Which are the least and most used stations in Victoria during COVID?

This follows on from my previous post asking this question for pre-COVID conditions.

This second on the latest railway station patronage information will be using 2020-21 data, which is the latest available.

The least used station in Victoria (during COVID)

As mentioned above, this uses 2020-21 data.

Perhaps no surprise, as last time, that all of the ten least used stations in Victoria are in regional areas.

RankStationPatronage (yearly)Line
1Dingee250Swan Hill
9Eaglehawk1,150Swan Hill
10Sherwood Park1,150Warrnambool

Dingee takes out the title of the least used station in Victoria for 2020-21 once again with approximately 250 people for the year year. This is a less than one person per day.

On the electrified metropolitan network, this was the picture in 2018-19 (excludes the Stony Point Line, which easily make up the ten by themselves, and Showgrounds/Flemington Racecourse as special event stations):

RankStationPatronage (yearly)Line
1Wattle Glen16,600Hurstbridge
9Diggers Rest59,350Sunbury

This is a similar picture to 2018-19. However, what I think is interesting is that Officer – normally a regular feature in these least used station lists – is not in the top ten. Diggers Rest and Eaglemont also feature here and not in 2018-19. This probably has something to do with commuting patterns and working from home.

The most used station in Victoria (during COVID)

On the metropolitan network, these came up as the top ten in 2020-21:

RankStationPatronage (yearly)Line
1Flinders Street8,528,000Multiple
2Southern Cross4,556,450Multiple
3Melbourne Central4,206,700Multiple
6South Yarra1,669,900Multiple
10Box Hill1,192,700Belgrave/Lilydale

Again, not many surprises here – Flinders Street easily takes the title of most used station in the state. The stations here are the same as 2018-19 with just some slight changes in order.

The data notes indicate that interchanges within stations are not counted in these figures. The Southern Cross Station figure also excludes V/Line data from Platforms 1-8.

For regional stations:

RankStationPatronage (yearly)Line
1Southern Cross2,033,750Multiple
3Wyndham Vale358,050Geelong
6Deer Park240,650Ballarat/Geelong
8South Geelong162,000Geelong

As with the metropolitan network, this ranking is more or less the same. Deer Park and Wyndham Vale jumped up a few places, pushing more regional stations like Ballarat and Bendigo further down.

Impacts of COVID-19

Since we’re talking about the COVID pandemic, let’s have a quick look at what it has done to patronage by station.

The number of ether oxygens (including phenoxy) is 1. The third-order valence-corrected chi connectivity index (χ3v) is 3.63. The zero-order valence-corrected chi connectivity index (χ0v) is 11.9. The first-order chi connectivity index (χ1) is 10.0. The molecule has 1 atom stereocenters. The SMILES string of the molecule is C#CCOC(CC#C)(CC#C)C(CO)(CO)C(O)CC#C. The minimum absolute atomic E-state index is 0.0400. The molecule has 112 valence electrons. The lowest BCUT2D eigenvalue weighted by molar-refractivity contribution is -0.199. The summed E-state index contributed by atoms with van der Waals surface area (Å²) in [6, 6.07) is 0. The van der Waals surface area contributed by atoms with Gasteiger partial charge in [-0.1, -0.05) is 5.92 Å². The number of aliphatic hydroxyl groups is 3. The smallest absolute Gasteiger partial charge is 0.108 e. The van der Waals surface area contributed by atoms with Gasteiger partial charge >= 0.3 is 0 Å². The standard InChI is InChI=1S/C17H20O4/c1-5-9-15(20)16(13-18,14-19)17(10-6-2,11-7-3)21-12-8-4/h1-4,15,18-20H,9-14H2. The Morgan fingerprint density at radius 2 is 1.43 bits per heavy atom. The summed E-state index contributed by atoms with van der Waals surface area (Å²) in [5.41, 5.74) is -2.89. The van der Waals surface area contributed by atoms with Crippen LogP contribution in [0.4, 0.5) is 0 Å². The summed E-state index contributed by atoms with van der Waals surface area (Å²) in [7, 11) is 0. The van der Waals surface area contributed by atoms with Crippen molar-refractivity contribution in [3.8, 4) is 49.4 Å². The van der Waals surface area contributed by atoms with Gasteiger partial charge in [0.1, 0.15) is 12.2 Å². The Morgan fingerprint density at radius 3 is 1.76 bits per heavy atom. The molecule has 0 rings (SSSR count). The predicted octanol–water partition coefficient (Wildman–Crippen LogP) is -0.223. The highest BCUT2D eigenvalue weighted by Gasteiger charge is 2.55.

Overall, the yearly patronage difference between 2018-19 and 2020-21 was a 66% decrease for the metropolitan network. By station, we can get a more granular picture of what’s happening. Here are the top ten largest declines (as a percentage) for stations in Melbourne on the metropolitan network:

RankStationPatronage difference 2018-19 to 2020-21 (yearly)Line
1Showgrounds-98%Flemington Racecourse
2Flemington Racecourse-88%Flemington Racecourse
6Southern Cross-77%Multiple
7Williams Landing-77%Werribee
9East Malvern-73%Glen Waverley
10Diggers Rest-73%Sunbury

There are a lot of interesting things going on here.

The first two – Showgrounds and Flemington Racecourse – operate during special events. Obviously during COVID-19 restrictions, these events did not operate, or operated without spectators (e.g. the 2020 Melbourne Cup).

Some of the stations on this list were affected by works and were partially or fully closed for long periods of time. Coburg and Moreland were closed as part of the Level Crossing Removal Project, as was Aircraft.

Parliament was a bit of a surprise for me. Obviously the City Loop stations were seriously impacted by not having office workers commuting to the CBD for most of this year, but I did not expect it to be this significant. In total numbers, it’s almost eight million fewer people using the station than before COVID.

This would also be the main reason why Southern Cross is also on this list, but not the only one. This station is also the main hub for regional trains, which would also account for the nearly 15 million fewer boardings than 2018-19.

Finally, we have two odd ones out – East Malvern and Williams Landing. Neither of these stations serve activity centres and are primarily used for commuting which, for many people, was not happening during the pandemic.

So that’s all for now! Stay tuned for future posts where I will interrogate these data, including tram stops. If you’re not already subscribed for updates, you can do so using your email address in the box on the right hand side.

1 Comment

Join the discussion and tell us your opinion.

17 March, 2022 at 8:26 pm

The statistics are interesting. Richmond being low in the list of suburban stations is surprising but I suppose much of busyness is from interchange, and so excluded. South Geelong in the regional stats is also interesting and I don’t even know exactly where the station is. I guess they are commuters to Melbourne. Btw, we recently caught the The Overland and I saw somewhere you did too. We quite enjoyed the trip but how much longer can it last in its present form? http://highriser.blogspot.com/2022/03/adelaide-1-overland-to-adelaide.html

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